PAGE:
In my opinion, there is no better way to learn about a neighborhood than by looking at how that neighborhood throws a street fair.
Austin Street, the main commercial strip of my hometown of Forest Hills, Queens, is always bustling. Dozens of restaurants and clothing shops are a draw for people of all ages. Teenagers love to loiter around on the corners; someone is always passing out fliers for cheap manicures at one of the many spas, or happy hour at the local bar. I'm buddies with the fruit vendor who parks a few paces from the subway station, and am always drooling after passing the chicken-and-rice guy a few paces later. It's a fun place to be.
Never more fun, however, than during the twice-annual Forest Hills Festival of the Arts—more commonly known as the Austin Street Festival. Thrown once at the beginning of the summer and once at the end, this festival takes up the entire five-block-long strip and features vendors of all varieties. Each business sets up their own stand, and dozens of non-local businesses are represented as well. Anything you could want, from clothes to shoes to jewelry to newspaper subscriptions, are available for a reasonable price.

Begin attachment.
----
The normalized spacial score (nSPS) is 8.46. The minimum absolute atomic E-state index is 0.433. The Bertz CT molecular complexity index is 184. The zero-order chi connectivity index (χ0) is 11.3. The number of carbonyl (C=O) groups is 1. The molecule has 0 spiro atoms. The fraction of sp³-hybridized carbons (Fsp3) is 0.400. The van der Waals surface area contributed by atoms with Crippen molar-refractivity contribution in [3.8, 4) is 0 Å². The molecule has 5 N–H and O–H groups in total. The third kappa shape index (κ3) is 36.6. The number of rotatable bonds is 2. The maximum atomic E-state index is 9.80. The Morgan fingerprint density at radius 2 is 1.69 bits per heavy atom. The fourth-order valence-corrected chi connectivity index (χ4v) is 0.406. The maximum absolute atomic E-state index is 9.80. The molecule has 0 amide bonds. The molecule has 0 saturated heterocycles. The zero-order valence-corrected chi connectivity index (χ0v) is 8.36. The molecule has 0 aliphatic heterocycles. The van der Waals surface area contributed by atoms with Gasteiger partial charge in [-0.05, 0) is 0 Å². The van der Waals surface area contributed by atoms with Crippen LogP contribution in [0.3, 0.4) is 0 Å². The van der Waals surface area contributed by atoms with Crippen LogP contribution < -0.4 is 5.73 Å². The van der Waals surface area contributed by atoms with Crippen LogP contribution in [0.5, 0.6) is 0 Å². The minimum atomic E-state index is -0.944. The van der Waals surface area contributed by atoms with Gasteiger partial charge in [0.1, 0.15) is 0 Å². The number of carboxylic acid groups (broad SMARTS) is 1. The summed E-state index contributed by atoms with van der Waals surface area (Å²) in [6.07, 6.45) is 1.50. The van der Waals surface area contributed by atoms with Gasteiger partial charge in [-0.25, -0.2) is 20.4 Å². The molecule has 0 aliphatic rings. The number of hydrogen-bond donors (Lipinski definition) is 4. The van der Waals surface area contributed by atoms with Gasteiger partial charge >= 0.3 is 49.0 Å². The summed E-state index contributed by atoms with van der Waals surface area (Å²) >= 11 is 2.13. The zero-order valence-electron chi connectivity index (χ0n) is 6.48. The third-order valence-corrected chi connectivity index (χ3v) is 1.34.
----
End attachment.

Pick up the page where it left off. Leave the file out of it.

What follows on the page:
But I wasn't interested in those things. I was looking for some good food.
This was one of the biggest festivals I've ever seen on Austin Street, and I was taken aback by how many great food vendors were setting up shop. First, the savory. Mardi Gras, a well-regarded Cajun joint, had out warming trays of pernil and rice and beans. There was delicious-looking Greek food from Corfu, one of my Austin Street favorites. And A&J Pizza was serving up pizzas by the slice, fresh out of the restaurant's oven. My mom also picked up a tasty, spicy vegetarian burrito from a Mexican food vendor.
And what about the sweet offerings? One of my local favorites, Martha's Country Bakery, had a lovely display of goodies up for grabs. I can personally vouch for their deliciously fluffy cakes, excellent tiramisu, and dense cheesecake. There were also amazing-looking pies from Sweet Chefs Southern Style Bakery, a Harlem-based operation that specializes in sweet potato and pecan pies.
I've been going to the Austin Street Festival for as long as I can remember. I always run into people I know, both young and old. It's a gathering spot for locals and a treat for those looking to familiarize themselves with the area. In my opinion, there is no better way to learn about a neighborhood than by looking at how that neighborhood throws a street fair. This festival demonstrates that Forest Hills is a multi-cultural, spirited place—and a destination for some serious eating.
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